After the Luvera totem pole at Washington Park fell in the storm of December 18, 1990, the remains were cut in sections and taken a storage site at the city dump. The city dump was opened to city residents as a place to leave damaged trees, etc., from the storm. Parts of the totem pole were taken away from the unsecured site by unknown individuals. In a letter to Paul Luvera, Jr. on April 7, 1991, Phyllis Luvera Ennes told of some family matters, then got to the totem pole issue. Her mother, Mary Babarovich Luvera, was upset that no one had contacted her about the destroyed totem pole either in person or by letter; "After all, she painted the pole originally and was one of the donors." Phyl

Image of 2013.077.274 - Correspondence

2013.077.274 - Correspondence

After the Luvera totem pole at Washington Park fell in the storm of December 18, 1990, the remains were cut in sections and taken a storage site at the city dump. The city dump was opened to city residents as a place to leave damaged trees, etc., from the storm. Parts of the totem pole were taken away from the unsecured site by unknown individuals. On April 9, 1991, Anita Luvera Mayer wrote a letter to Mr. Sternberg and Ms. Hartford thanking them for the return of two pieces of the totem pole. "We are so thankful that you realized the value of the pieces and salvaged them from the burn pile at the city site. To have these pieces of the pole back is important to the community and our family."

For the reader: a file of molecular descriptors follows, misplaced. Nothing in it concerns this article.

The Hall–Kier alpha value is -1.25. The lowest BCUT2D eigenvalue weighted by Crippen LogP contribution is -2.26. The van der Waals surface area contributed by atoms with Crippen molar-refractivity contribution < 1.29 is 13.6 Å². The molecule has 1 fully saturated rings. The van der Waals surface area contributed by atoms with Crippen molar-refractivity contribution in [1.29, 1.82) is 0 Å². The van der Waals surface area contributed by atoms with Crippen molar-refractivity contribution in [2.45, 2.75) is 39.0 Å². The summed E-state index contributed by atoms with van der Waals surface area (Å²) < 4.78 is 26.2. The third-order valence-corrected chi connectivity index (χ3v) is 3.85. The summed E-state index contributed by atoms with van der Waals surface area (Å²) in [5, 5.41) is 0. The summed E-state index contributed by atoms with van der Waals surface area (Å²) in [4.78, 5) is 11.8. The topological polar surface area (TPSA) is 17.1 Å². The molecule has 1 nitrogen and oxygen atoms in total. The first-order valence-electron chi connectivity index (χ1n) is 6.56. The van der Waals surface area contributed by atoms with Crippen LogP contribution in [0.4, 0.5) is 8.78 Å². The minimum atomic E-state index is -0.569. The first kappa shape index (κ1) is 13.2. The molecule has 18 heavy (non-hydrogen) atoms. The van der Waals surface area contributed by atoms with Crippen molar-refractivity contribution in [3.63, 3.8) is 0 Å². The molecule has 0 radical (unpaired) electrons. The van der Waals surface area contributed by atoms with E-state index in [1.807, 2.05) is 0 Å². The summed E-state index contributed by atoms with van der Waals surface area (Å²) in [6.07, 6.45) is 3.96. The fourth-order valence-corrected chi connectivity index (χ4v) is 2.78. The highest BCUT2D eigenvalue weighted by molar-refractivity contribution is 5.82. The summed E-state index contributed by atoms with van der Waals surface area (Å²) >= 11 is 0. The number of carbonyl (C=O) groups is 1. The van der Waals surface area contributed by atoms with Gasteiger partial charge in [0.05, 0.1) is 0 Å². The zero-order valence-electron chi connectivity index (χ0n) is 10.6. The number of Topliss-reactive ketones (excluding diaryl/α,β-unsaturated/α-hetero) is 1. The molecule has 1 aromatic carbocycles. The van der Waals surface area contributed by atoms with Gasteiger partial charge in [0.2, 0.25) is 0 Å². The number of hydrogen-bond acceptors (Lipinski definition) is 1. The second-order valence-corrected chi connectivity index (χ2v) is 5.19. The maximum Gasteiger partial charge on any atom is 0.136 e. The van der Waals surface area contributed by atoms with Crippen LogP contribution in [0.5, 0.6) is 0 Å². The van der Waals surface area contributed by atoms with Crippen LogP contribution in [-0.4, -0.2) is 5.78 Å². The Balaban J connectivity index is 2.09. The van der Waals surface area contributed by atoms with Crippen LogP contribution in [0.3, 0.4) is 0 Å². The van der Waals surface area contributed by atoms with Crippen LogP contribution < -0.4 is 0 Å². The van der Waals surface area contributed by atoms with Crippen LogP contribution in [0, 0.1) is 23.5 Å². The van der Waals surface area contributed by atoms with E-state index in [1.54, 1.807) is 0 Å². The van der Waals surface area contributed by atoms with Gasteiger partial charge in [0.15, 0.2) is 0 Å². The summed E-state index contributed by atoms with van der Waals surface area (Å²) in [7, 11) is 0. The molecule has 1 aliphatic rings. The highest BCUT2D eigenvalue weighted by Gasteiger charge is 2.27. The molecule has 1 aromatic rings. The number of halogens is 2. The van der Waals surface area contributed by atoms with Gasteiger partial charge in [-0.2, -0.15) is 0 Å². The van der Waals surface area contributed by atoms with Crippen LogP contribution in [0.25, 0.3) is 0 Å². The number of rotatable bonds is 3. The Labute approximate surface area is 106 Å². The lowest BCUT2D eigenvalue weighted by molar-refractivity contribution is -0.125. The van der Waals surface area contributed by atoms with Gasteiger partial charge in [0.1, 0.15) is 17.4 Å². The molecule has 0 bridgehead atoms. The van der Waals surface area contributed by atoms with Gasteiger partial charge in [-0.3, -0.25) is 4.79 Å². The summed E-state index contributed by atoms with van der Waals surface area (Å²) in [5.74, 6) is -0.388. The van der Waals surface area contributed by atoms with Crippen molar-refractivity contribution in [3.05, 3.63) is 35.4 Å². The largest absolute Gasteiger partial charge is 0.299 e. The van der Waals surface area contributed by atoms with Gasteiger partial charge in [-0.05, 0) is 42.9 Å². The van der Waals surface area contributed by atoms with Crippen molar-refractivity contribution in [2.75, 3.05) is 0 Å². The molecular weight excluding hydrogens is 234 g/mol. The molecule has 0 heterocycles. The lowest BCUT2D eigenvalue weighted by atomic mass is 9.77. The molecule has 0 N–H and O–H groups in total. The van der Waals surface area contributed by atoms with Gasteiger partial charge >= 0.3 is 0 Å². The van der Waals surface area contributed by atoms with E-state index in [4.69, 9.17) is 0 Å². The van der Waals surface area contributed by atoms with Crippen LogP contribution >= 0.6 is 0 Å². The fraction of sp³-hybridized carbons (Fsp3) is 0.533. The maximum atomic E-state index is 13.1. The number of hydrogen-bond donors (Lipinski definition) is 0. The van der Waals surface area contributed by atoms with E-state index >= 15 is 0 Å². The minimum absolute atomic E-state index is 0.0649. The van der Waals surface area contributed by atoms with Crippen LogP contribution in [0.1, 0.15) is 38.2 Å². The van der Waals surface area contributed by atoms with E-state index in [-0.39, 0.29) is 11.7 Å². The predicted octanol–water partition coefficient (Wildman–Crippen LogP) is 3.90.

Image of 2013.077.275 - Correspondence

2013.077.275 - Correspondence

After the Luvera totem pole at Washington Park fell in the storm of December 18, 1990, the remains were cut in sections and taken a storage site at the city dump. The city dump was opened to city residents as a place to leave damaged trees, etc., from the storm. Parts of the totem pole were taken away from the unsecured site by unknown individuals. On April10, 1991, Anita Luvera Mayer wrote a letter to Nancy (last name unknown). Mayer had received a phone call from Mr. Rowell of City Parks Department disputing what Steve Colby had written in a letter to Mayer about who ordered the cutting up of the totem pole. Copies of this letter were sent to Phyllis Luvera Ennes, Paul Luvera, Jr., and Ma

Image of 2013.077.283 - Memorandum

2013.077.283 - Memorandum